don’t kick the dog
Have you ever heard the story about the man who went to work, got yelled at by his boss and accused of something he didn’t do, made a mistake that lost him an important account, took a phone call from his wife who told him the dishwasher was broken and would cost a thousand dollars to replace, and spent an hour in traffic that was backed up for no apparent reason? Do you know what this man did once he got home? He kicked the dog.
That’s right, poor Bowser got it right in the ribs because his owner had a terrible, terrible day!
You may not be a dog-kicker, but I’ll bet you have some common objects or people who experience the release of your stress at the end of a rough day. This is called “displacement” in the field of psychology. Displacement is the expression of our negative feelings to a less-threatening person or thing.
How often have I, as the father of four children, snapped at one (or all!) of my children for just being a silly kid because I have an internal mess I am dealing with? I have often not taken care of my child’s heart, in large part because I have not taken care of mine. Or, better said, I have not let my heart be taken care of.
What can be done? Being an adult, being a parent, being a spouse is HARD! Nurturing children well during this struggle is impossible, especially when we only rely on our own strength. You might say, “I need to lean more on the Lord and His strength.” As a fellow believer, I would say “Yes, of course!” As a therapist, I would then say, “What does it mean to lean on the Lord?”
I heard it said recently that emotions physiologically prepare our bodies for action. But if our bodies do not take the action suggested by the emotion, it gets stored in our body as stress. What did the dog-kicking man feel when he was accused of something he did not do? Likely anger. What did he feel when he made a mistake? Likely regret and shame. What did he feel when sitting in traffic? Likely helplessness and frustration. Conscious awareness of these feelings would have helped him consider more appropriate actions. He could’ve confronted his boss. He could’ve made a phone call to the account he lost, owning his mistake and taking steps to remedy the situation. These actions would surely have helped relieve some of the stress and may have made his dog-kick a little softer.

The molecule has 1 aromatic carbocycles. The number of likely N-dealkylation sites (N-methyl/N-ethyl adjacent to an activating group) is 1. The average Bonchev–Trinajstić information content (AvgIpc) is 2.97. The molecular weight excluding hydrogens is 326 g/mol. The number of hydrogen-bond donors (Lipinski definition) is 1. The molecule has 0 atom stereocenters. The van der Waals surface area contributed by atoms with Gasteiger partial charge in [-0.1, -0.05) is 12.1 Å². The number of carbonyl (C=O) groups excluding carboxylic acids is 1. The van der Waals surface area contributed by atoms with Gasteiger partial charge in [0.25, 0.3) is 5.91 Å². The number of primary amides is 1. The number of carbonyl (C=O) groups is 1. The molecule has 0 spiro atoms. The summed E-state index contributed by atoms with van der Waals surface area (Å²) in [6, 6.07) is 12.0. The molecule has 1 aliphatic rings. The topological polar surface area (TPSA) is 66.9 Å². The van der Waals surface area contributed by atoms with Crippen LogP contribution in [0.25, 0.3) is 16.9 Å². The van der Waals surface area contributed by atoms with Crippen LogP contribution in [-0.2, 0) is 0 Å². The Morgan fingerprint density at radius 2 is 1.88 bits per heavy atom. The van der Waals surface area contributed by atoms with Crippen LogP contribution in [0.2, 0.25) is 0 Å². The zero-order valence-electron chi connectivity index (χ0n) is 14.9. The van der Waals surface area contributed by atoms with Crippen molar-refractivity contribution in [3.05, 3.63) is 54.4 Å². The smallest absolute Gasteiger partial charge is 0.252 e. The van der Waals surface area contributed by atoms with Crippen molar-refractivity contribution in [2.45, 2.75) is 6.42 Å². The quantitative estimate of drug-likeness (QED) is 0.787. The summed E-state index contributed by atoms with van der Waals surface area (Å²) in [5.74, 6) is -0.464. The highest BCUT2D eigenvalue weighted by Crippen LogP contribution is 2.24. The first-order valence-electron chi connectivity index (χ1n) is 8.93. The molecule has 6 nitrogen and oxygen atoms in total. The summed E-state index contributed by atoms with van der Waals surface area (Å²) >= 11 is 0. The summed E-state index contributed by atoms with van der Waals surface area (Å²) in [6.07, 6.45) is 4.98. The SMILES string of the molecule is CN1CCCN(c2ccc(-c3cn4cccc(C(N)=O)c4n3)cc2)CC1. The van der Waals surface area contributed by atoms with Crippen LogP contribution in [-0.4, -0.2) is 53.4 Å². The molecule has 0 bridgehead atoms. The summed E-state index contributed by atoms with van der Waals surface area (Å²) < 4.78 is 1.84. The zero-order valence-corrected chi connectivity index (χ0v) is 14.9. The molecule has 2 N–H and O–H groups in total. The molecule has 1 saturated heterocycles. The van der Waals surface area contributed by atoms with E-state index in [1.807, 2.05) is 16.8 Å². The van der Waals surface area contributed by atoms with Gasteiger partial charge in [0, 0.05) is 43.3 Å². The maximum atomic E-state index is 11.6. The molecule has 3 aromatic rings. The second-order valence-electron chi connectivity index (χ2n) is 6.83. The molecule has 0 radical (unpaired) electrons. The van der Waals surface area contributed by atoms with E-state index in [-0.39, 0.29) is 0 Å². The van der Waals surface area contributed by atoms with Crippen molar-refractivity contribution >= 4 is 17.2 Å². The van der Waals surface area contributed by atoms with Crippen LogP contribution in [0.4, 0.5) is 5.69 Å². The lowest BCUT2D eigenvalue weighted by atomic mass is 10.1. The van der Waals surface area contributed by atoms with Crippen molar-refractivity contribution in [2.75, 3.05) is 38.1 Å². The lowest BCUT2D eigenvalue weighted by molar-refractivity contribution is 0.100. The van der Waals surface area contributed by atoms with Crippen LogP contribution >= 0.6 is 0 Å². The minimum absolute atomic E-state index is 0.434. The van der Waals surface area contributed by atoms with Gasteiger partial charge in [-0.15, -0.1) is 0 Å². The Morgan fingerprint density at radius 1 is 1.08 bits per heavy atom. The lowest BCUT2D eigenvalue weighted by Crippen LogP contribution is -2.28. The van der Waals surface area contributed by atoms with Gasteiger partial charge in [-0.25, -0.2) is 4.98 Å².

Often, however, we do not have an opportunity to take tangible steps to remedy a stress-inducing problem (see the traffic example above!). We find ourselves powerless. In these moments it can be helpful to simply name what we are feeling. In my work as a therapist, I’ve found that it truly does bring some relief to clients to just name what they are experiencing and express it. This is even MORE effective at lowering stress when we can name it with another person, especially when that person is able to empathize with you and join you in the hardship. If you are forced to live in a dungeon, it is awfully nice to have a friend with you in the dungeon!
But sometimes we can’t always phone a friend. This is where the real, actual, living Heavenly Father meets us in our real, actual, living struggle. Psalm 46 tells us, “God is our refuge and strength, a very present help in trouble.” Do we believe that? Do we know that he is very present with us, especially when we are struggling? What did Peter mean when he wrote, “Humble yourselves, therefore, under the mighty hand of God so that at the proper time he may exalt you, casting all your anxieties on him, because he cares for you” (1 Peter 5:6-7)? It requires a measure of humility to say to the living God, “This is too much for me to handle, I am overwhelmed, anxious, and angry, please help me.” Once again, if we are able to actually name what we are feeling to another person, it will help us with our internal stress. Our Heavenly Father delights to hear from us, like any good father would his children!
May we all learn to cast our burdens on people who are safe and welcoming, as well as on our loving Heavenly Father. I don’t want to ever again harm my children, my spouse, or even my poor dog because I have kept all my stress to myself. And when I inevitably neglect to share my burdens and hurt someone I love, I hope I cast that burden on the Lord, as well.
Ben Jones is the director of the Barnabas Center – Triad and is a Licensed Clinical Mental Health Counselor. His wife Amy, an amazing woman, stays home with their four children ages 9, 7, 5, and 2. Ben can be reached at firstname.lastname@example.org.